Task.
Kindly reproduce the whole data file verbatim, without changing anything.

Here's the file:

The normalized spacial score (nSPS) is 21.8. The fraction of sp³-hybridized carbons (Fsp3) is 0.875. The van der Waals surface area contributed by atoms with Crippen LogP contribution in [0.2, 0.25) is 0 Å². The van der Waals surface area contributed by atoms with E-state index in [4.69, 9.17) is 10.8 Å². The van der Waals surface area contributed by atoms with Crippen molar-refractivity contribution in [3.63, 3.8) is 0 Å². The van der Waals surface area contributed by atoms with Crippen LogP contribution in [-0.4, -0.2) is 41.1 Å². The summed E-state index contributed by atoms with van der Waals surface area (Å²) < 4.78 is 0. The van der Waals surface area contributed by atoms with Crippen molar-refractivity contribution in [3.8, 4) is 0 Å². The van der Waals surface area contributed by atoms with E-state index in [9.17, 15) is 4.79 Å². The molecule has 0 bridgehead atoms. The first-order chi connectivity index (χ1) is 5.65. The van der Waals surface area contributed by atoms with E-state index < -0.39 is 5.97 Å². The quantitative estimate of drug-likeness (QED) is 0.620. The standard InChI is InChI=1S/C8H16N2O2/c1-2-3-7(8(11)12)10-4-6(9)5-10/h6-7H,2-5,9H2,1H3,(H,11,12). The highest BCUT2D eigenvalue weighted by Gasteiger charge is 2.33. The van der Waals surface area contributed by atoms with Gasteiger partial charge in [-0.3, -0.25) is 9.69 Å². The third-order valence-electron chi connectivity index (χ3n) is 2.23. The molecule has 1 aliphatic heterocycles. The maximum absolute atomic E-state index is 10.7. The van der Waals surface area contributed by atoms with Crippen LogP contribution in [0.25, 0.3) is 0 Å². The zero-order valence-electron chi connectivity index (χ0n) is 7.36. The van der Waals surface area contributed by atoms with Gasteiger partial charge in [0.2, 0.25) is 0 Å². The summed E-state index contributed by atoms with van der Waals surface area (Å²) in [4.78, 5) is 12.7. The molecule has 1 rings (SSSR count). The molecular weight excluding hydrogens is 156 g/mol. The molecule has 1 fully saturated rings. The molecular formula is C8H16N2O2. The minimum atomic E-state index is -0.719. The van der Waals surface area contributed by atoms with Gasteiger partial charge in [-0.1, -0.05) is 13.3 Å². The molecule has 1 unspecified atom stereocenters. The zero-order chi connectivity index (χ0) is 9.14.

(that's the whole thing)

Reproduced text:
The normalized spacial score (nSPS) is 21.8. The fraction of sp³-hybridized carbons (Fsp3) is 0.875. The van der Waals surface area contributed by atoms with Crippen LogP contribution in [0.2, 0.25) is 0 Å². The van der Waals surface area contributed by atoms with E-state index in [4.69, 9.17) is 10.8 Å². The van der Waals surface area contributed by atoms with Crippen molar-refractivity contribution in [3.63, 3.8) is 0 Å². The van der Waals surface area contributed by atoms with Crippen LogP contribution in [-0.4, -0.2) is 41.1 Å². The summed E-state index contributed by atoms with van der Waals surface area (Å²) < 4.78 is 0. The van der Waals surface area contributed by atoms with Crippen molar-refractivity contribution in [3.8, 4) is 0 Å². The van der Waals surface area contributed by atoms with E-state index in [9.17, 15) is 4.79 Å². The molecule has 0 bridgehead atoms. The first-order chi connectivity index (χ1) is 5.65. The van der Waals surface area contributed by atoms with E-state index < -0.39 is 5.97 Å². The quantitative estimate of drug-likeness (QED) is 0.620. The standard InChI is InChI=1S/C8H16N2O2/c1-2-3-7(8(11)12)10-4-6(9)5-10/h6-7H,2-5,9H2,1H3,(H,11,12). The highest BCUT2D eigenvalue weighted by Gasteiger charge is 2.33. The van der Waals surface area contributed by atoms with Gasteiger partial charge in [-0.3, -0.25) is 9.69 Å². The third-order valence-electron chi connectivity index (χ3n) is 2.23. The molecule has 1 aliphatic heterocycles. The maximum absolute atomic E-state index is 10.7. The van der Waals surface area contributed by atoms with Crippen LogP contribution in [0.25, 0.3) is 0 Å². The zero-order valence-electron chi connectivity index (χ0n) is 7.36. The van der Waals surface area contributed by atoms with Gasteiger partial charge in [0.2, 0.25) is 0 Å². The summed E-state index contributed by atoms with van der Waals surface area (Å²) in [4.78, 5) is 12.7. The molecule has 1 rings (SSSR count). The molecular weight excluding hydrogens is 156 g/mol. The molecule has 1 fully saturated rings. The molecular formula is C8H16N2O2. The minimum atomic E-state index is -0.719. The van der Waals surface area contributed by atoms with Gasteiger partial charge in [-0.1, -0.05) is 13.3 Å². The molecule has 1 unspecified atom stereocenters. The zero-order chi connectivity index (χ0) is 9.14.